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The weathering is in two parts, first, to highlight detail and give depth and contrast, using oils as washes, filters and shading. This process is called rendering, a term taken from art and computing, meaning "the processing of an outline image using colour and shading to make it appear solid and three-dimensional". Then using oils and pigments, the second part applies the terrain and weather effects.

I begin by grouping the oils into related hues and putting them onto card. After 30 mins or so, the linseed oil will begin to leach out, allowing the oils to dry faster and matt.

A wash is a wet application of thinned oils to bring out detail by highlighting contrast between light and dark. Here, the roadwheel mud channels are darkened. The ridges will then be given a light filter to bring make them stand out.

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I'm also using light and dark filters to contrast the surfaces and curves of the roadwheels. There are some notes on selection of hues for filter in the Knowledge Base topic on Weathering (part one). The filters are a dry application. I apply the oil undiluted, in small, fine strokes, then take a clean brush, damp it in thinner, dry it on a paper towel and then blend the colour in. The beauty of oils is their controllability. You can alter the translucence with thinners in order not to compromise the underlying base colour hue, which is important, if you've gone to a lot of trouble to get an historically accurate colour match.

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This is a bit stark but will provide a colour basis for the pigments to follow:

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You can apply the filters and washes in any order and repeat them until you're satisfied. You can also remove oils if you're not happy.

The aim of this first stage rendering with oils is to bring the model to life by creating an impression of light and shade, to draw the eye into the detail. The second stage applies the impact of environment and use. The purpose is to put the model into its operational context, to give it a history. I make up three pigment mixes, no more, using a variety of pigments appropriate to the geography of the operational area, here the oxidised soils of Vietnam.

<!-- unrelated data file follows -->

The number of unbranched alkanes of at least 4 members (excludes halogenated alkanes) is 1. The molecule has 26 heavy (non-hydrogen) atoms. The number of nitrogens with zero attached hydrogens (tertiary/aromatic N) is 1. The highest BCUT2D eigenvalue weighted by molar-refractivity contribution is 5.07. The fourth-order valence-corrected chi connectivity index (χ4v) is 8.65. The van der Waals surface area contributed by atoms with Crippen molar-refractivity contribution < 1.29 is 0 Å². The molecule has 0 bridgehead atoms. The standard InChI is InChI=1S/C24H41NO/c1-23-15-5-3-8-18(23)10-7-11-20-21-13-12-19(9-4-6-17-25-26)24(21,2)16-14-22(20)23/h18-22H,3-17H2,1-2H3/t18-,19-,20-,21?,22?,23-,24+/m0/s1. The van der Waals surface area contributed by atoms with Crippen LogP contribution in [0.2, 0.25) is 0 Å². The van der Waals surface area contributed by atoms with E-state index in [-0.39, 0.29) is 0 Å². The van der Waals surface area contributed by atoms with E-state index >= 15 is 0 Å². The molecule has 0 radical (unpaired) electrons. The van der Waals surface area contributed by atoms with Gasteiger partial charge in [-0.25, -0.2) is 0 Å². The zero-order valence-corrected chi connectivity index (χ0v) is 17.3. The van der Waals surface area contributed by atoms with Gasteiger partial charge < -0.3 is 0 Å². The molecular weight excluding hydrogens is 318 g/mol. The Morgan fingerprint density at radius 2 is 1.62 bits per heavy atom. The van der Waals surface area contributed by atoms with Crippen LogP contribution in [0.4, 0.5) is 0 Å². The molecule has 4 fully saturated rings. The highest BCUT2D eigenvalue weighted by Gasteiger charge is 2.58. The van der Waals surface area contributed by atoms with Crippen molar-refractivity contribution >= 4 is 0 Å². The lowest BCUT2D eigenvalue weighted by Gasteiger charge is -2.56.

Apply the pigment mixes, then fix using either a dedicated pigment fixer or an acrylic thinner. The latter isn't permanent but you can fix the pigments temporarily and then airbrush the permanent fixer in place once you're finished. Because our tanks run, it's more important to fix the pigments than for a static plastic model.

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There's always a temptation at this stage to keep going and overdo it. This is where the mood board comes in, giving the overall look and helping decide when enough is enough.

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Eleven more to go.

Regards.

Stephen
Last edited by Stephen White on Mon Jan 15, 2018 9:07 pm, edited 1 time in total.

Phil Woollard
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Re: My Beaut Aussie Cent

Post by Phil Woollard » Thu Jan 11, 2018 4:03 pm

Nice work boss, now there's a coincidence I have just put something up regarding weathering to, great minds and all that 8) we can have a veritable feast of weathering techniques, the advanced from you and the easy from yours truly!

Phil.
Mechanical engineer, Pyrotechnic technician, and small time farmer.
Youtube channel, Magpiespyro. For 1/6th scale video action!
Email; philandkris2@hotmail.com

simon_manning
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Re: My Beaut Aussie Cent

Post by simon_manning » Thu Jan 11, 2018 8:28 pm

good subject to talk about down the pub, replacating mud from 8,000 miles away, watch for the reaction. the last two photo's are very convincing, i new you'd get on top of this part, regards simon.